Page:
Working in Japan.

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Warren Smith

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May 25, 2021, 9:59:10 AMMay 25
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I have been interviewed regarding taking a contract position in Japan in a strategic management project, but have not worked in Japan since the 1980s, so have some questions. Perhaps some of my colleagues have some experience they can share.

 

1) What is the current state of visa requirements for a US citizen? The position will be on a three-month rolling contract, which may end up long-term. The position might be structured as "freelance," or I could be an employee of basically a temp agency (of either a US-based entity or a Japan-based entity). I understand that lead times for a sponsored work visa are VERY long at present... perhaps up to a year. Does anybody have experience with a "Highly Skilled Professional" visa? (https://www.visasjapan.com/visa-types/#professional) talks about the Highly Skilled Profesisonal visa, but does anybody on this list have experience with this?

 

2) Does anybody have any advice about ex-pat income tax? How does double-taxation work?

 

Thanks!

 

Warren Smith

 

Joe Jones

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May 25, 2021, 10:11:22 AMMay 25
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Right now the only foreigners allowed to enter Japan on new visas are the following:

o    Foreign nationals who have departed from Japan on or before August 31, 2020 with a valid Re-entry Permit/Special Re-entry Permit but have been unable to re-enter Japan because the validity of the permit has expired after their departure from Japan.

o    The spouse or child of a Japanese national or permanent resident of Japan.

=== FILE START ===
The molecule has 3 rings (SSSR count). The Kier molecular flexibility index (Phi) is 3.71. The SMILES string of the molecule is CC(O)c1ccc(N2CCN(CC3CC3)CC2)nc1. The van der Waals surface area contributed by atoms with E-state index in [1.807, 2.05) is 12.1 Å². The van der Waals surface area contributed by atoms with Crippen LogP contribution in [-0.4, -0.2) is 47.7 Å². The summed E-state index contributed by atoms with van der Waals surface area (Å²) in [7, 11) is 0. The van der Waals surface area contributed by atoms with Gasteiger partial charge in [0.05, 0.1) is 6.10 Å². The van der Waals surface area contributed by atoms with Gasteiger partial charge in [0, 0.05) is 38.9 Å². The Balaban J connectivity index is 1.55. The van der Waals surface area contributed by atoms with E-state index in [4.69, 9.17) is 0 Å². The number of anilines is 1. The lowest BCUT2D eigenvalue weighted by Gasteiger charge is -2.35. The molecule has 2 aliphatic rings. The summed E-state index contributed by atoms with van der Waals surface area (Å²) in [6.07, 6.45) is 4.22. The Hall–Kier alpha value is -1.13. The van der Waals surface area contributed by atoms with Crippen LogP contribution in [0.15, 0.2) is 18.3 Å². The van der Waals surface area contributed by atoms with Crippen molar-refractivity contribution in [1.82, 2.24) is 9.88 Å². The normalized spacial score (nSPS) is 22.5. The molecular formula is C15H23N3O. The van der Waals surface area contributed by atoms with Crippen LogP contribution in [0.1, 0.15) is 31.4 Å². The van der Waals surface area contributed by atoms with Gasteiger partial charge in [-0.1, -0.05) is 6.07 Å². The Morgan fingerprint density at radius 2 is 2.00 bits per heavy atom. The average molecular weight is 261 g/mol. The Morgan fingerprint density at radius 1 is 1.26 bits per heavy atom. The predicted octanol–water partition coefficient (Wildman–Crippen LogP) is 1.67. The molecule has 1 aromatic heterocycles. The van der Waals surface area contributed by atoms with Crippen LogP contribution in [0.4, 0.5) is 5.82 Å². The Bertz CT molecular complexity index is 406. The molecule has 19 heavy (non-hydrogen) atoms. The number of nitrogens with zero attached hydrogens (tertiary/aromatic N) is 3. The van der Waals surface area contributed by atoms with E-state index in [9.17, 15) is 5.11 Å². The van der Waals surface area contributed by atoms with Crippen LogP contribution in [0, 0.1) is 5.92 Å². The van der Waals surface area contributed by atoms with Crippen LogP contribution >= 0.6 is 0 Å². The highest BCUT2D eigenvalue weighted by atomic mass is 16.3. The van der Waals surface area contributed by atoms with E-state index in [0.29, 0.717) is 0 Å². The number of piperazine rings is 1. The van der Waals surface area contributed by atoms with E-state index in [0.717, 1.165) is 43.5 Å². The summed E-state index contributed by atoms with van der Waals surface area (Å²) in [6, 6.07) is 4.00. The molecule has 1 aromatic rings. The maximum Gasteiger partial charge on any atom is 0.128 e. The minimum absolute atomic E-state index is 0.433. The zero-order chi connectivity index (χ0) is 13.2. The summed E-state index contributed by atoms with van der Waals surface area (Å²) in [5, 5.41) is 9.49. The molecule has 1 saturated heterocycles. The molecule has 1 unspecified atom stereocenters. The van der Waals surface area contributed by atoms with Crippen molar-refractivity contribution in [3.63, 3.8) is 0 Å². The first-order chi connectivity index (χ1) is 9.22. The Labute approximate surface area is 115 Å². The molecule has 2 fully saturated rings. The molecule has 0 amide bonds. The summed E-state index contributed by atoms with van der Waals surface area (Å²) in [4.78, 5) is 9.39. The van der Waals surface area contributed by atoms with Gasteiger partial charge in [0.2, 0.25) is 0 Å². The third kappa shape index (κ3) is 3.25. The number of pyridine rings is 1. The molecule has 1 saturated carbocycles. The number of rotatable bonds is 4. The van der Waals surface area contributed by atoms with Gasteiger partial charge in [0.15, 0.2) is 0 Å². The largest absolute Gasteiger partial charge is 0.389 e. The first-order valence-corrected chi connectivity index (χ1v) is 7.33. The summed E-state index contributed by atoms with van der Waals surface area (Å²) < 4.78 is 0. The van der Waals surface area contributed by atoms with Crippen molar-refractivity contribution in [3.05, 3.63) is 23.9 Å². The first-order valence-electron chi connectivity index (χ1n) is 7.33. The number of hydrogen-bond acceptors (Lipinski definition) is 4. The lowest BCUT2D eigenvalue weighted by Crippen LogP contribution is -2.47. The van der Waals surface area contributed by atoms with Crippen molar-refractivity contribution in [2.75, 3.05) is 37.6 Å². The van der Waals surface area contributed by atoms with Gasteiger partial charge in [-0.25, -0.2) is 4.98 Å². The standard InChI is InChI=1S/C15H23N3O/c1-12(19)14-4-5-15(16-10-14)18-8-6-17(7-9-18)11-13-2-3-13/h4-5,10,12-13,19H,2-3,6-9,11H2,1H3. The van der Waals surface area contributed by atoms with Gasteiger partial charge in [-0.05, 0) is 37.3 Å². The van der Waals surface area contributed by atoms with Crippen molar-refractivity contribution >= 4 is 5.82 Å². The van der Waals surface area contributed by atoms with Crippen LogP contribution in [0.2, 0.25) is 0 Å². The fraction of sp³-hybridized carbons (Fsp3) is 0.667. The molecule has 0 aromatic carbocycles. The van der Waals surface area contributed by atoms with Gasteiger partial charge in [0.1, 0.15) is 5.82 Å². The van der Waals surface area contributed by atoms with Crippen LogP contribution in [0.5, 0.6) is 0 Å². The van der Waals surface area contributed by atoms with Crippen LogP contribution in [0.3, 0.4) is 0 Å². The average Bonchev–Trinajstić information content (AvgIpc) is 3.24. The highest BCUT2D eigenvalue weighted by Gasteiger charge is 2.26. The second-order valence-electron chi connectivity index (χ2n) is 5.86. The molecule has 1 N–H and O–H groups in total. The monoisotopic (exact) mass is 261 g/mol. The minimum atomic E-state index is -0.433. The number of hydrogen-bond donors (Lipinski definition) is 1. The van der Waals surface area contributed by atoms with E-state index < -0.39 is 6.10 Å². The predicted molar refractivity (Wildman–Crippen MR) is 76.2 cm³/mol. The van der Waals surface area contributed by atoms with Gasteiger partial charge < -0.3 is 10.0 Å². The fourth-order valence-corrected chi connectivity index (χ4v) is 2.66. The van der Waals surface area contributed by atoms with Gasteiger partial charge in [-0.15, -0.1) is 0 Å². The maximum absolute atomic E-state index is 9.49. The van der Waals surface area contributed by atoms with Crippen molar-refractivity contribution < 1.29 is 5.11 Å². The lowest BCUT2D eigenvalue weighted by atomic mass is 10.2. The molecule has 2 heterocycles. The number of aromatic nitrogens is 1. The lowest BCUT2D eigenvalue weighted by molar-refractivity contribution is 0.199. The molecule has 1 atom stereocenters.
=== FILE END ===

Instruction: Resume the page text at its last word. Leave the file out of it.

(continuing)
o    The spouse or child of a foreign national with the status of residence of “Long-term resident” whose family is staying in Japan and who have been separated from their family.

o    A foreign national who is going to acquire the status of "Instructor" or "Professor" and who needs to enter Japan to fill a vacancy at the educational institution s/he is employed by or will be employed by, provided such a vacancy would result in the suspension of educational activities at the above-mentioned educational institution.

o    A foreign national who is going to acquire the status of "Medical Services" and will contribute to the enhancement and strengthening of the Japanese medical profession.

o    Foreign nationals who do not fall under the cases above but have been acknowledged to have special exceptional circumstances (e.g., cases that require humanitarian consideration) by the Japanese authorities.

 

It’s anyone’s guess as to how long these restrictions will continue. Given the glacial pace of vaccinations and the current level of freaking out about mutant variants of covid, I suspect they won’t be eased significantly until the fall, maybe not even until early next year. Then it’s anyone’s guess as to how long the visa backlogs will be.

 

On taxes, you have to file both Japanese and US tax returns as a US citizen living in Japan. You get a foreign earned income exclusion in the US which knocks the first $100k or so of wage income off of your US tax return, and you get a foreign tax credit for Japanese tax paid on any income outside of the exclusion. So in essence, you only pay Japanese tax on the first $100k or so in wages, and any other income is ultimately taxed at the higher of the two countries’ rates (if the US rate is higher, you would pay taxes to Japan at the regular Japan rate and then pay the difference to the US). This is a highly simplified explanation, so you may want to talk to a CPA if you have any kind of complicated tax situation.

 

Daniel Joseph ("Joe") Jones | Law Office of D. J. Jones PLLC
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Warren Smith

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May 25, 2021, 10:37:11 AMMay 25
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Wow. This is very useful stuff.

 

Thank you Joe!

 

W

 


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Warren Smith

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May 28, 2021, 12:40:39 AMMay 28
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In case anybody is interested, attached is the scoring sheet for qualifying for a 5-year visa for Japan as a highly skilled worker (researcher, executive, etc). You have to score 70 points to qualify.

 

W

 

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